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Truth as we know it to be


Fri, Sep 21st, 2007
Posted in Commentary

Truth might be defined as an accepted fact or reality. And yet, as we have seen all too often there are varying interpretations of the truth. Truth comes in different forms. There is my truth, your truth and the "real" truth. Some examples of acceptable truths are principles of physics and mathematics, such as Archimedes principle, the formula defining a right triangle, or the concept of force equals mass times acceleration. There is the acceptable truth that if one places their hand in a flame for a defined period of time they will get burned. It would probably be difficult to find anyone who would disagree that these are real truths.

Then there are what one might call modifications of the real truth. This modification then becomes my truth or your truth, but maybe not the real truth. An example would be the statement that the former leader of Iraq was harboring weapons of mass destruction, and, these weapons posed a grave threat to our country and the world. This statement, presented as fact, and therefore as someone's truth, was as we know, ultimately proved to be not a truth. Now, this supposed truth was said by the truth sayers to be based on hard fact. This was, however, contrary to other information available at the time that questioned the veracity of the weapons of mass destruction statement. So, who was telling the real truth?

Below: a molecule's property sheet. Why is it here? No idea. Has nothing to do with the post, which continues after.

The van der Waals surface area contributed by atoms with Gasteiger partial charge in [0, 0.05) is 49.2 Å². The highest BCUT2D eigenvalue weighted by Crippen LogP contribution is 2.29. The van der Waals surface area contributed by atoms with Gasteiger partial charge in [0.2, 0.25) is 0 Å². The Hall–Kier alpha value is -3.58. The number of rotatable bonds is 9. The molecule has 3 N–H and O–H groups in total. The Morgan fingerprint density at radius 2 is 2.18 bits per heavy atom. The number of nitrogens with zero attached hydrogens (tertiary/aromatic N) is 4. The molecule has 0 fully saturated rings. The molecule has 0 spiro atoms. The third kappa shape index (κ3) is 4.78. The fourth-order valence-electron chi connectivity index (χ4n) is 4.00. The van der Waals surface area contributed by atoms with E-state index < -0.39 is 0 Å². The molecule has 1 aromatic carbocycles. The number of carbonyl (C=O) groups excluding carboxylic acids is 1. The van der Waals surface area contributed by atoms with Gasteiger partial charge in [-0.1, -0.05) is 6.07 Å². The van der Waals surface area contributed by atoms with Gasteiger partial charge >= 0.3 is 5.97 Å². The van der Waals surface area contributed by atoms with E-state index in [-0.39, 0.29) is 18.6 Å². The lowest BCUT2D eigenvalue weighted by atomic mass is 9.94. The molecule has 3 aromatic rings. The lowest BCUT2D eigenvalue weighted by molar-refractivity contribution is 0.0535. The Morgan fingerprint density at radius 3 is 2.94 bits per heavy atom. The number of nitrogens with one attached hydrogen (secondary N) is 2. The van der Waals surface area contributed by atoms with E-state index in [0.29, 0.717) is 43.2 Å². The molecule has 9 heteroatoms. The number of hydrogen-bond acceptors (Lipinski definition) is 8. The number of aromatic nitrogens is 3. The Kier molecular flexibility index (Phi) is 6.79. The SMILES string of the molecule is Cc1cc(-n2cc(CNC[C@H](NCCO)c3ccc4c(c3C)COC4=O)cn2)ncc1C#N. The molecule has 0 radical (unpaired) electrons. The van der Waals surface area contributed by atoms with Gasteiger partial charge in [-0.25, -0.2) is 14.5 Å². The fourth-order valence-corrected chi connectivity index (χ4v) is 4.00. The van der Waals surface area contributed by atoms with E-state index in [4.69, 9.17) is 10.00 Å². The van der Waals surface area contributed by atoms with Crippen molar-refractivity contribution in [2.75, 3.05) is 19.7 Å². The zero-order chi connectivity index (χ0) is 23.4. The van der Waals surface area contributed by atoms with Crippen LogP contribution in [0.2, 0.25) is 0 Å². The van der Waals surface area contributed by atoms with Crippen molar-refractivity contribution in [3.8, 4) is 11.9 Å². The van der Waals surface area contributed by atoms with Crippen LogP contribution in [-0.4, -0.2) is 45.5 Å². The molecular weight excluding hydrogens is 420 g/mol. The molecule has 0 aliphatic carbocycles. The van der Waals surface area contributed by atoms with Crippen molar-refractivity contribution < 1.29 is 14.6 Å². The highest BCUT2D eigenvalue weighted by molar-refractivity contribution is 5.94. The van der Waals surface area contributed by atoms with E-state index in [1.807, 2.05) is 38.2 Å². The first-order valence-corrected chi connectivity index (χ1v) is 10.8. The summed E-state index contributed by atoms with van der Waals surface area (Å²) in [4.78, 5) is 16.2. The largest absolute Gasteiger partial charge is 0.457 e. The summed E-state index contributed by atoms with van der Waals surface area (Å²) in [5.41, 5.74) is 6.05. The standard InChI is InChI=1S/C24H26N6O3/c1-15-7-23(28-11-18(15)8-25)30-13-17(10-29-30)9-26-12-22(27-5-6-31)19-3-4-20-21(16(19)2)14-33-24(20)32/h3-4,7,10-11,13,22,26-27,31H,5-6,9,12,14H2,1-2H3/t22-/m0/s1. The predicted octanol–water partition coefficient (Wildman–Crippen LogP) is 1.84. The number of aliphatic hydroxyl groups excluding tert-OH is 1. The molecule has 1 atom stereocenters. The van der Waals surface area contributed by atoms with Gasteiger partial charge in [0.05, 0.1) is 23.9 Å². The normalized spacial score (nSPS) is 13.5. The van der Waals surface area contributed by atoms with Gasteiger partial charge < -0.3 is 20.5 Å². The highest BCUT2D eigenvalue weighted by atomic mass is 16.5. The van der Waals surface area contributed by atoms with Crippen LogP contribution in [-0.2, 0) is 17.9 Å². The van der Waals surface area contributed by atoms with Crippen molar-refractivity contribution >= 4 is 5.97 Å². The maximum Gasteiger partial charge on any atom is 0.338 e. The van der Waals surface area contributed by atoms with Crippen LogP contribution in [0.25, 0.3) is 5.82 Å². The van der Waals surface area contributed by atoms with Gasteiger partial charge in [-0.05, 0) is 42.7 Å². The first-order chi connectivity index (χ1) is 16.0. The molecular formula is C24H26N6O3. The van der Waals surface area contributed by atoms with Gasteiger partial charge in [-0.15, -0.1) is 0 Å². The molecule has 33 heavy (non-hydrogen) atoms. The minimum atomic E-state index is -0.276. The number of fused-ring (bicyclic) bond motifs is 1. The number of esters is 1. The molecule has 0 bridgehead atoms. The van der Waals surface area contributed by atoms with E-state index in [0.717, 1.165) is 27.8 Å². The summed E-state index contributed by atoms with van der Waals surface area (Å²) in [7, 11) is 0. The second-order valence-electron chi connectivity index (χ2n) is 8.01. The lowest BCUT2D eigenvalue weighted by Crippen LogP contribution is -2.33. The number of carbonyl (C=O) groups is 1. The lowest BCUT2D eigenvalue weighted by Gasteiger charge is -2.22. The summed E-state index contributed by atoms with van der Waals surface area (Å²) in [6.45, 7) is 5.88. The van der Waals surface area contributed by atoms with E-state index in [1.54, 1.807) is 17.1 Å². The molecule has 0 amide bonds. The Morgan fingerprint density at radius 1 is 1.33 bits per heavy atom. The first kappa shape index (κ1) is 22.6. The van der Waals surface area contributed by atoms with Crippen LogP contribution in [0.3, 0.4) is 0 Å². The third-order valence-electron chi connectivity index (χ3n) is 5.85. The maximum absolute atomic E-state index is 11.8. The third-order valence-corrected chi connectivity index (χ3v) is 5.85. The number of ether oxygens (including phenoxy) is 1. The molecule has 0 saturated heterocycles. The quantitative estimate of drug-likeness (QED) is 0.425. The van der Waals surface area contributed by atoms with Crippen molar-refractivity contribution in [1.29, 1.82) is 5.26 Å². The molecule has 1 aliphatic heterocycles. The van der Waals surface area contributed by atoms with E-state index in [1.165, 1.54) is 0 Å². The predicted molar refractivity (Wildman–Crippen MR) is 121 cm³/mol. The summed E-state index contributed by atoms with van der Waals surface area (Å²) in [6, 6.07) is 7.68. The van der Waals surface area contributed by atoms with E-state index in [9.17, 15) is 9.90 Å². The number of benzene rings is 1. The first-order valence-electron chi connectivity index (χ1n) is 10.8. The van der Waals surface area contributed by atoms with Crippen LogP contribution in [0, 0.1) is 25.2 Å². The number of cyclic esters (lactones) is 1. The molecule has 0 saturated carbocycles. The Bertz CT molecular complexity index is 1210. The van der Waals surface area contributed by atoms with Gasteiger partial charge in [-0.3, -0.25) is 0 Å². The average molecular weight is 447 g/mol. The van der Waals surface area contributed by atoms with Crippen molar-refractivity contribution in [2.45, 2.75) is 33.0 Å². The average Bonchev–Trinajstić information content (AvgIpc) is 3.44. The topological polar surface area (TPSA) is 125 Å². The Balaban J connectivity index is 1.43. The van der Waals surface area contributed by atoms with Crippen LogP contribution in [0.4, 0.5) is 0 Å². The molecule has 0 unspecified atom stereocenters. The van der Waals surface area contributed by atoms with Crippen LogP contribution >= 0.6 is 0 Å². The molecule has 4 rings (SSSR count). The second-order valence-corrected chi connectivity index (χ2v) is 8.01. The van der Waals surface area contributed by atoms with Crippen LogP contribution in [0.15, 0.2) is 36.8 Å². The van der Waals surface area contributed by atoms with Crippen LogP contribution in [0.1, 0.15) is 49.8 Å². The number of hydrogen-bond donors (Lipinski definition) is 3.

Another example of truth modification and an example of my truth becoming your truth was presented by Vice President Cheney when he repeatedly claimed that the attacks of 9/11 were directly linked to Iraq. However, even as the Vice President was making this claim of truth there were hard, solid data to show that this was not the real truth. His statement, presented as fact was repeated so often and with such force that at one point 60% of those Americans who were asked if they believed there was a link between Iraq and the 9/11 attacks said there was. So, one person's truth becomes the truth of another, even in the face of contrary facts.

At times it is difficult to know what the real truth is. Many of us have come to accept that often we are not being told the truth, or all of the truth, or even some of the truth. We have come to accept that people hedge when presenting information they wish to be taken as true. We do this ourselves. We don't like to share bad news; we don't like to make others feel uncomfortable when presenting information they might not like. We keep hidden facts that might cause another person to think less of us. And, at times we accept things to be true because we wish them to be so, even when presented with opposing information. It has been said that the truth often lies in the middle. In some cases deciding what is and is not to be our truth can be difficult.

In other situations the truth is evident and there is no doubt as to the real truth.

We know the devastation many of our friends and neighbors have suffered in the wake of the rains and flood. We know of home and business damage; we know of lives damaged; we know the loss of community infrastructure. We also know to be true the resolve and spirit of our community to overcome these losses. We know that the signs in Rushford proclaiming to "Never, Ever Give Up" are speaking the common truth. We know that the work and efforts of many people, friends and neighbors, volunteers from around the country, firefighters, police, EMT's, National Guard troops, city officials, and state legislators was and is our truth. It is our common truth that the path to normalcy for Rushford and the surrounding communities will be long and at times difficult. We know it will take time, effort, money and resolve. We also know that our community will survive and grow. This is our truth and we know it to be so.

Alan Lipowitz lives in Peterson.

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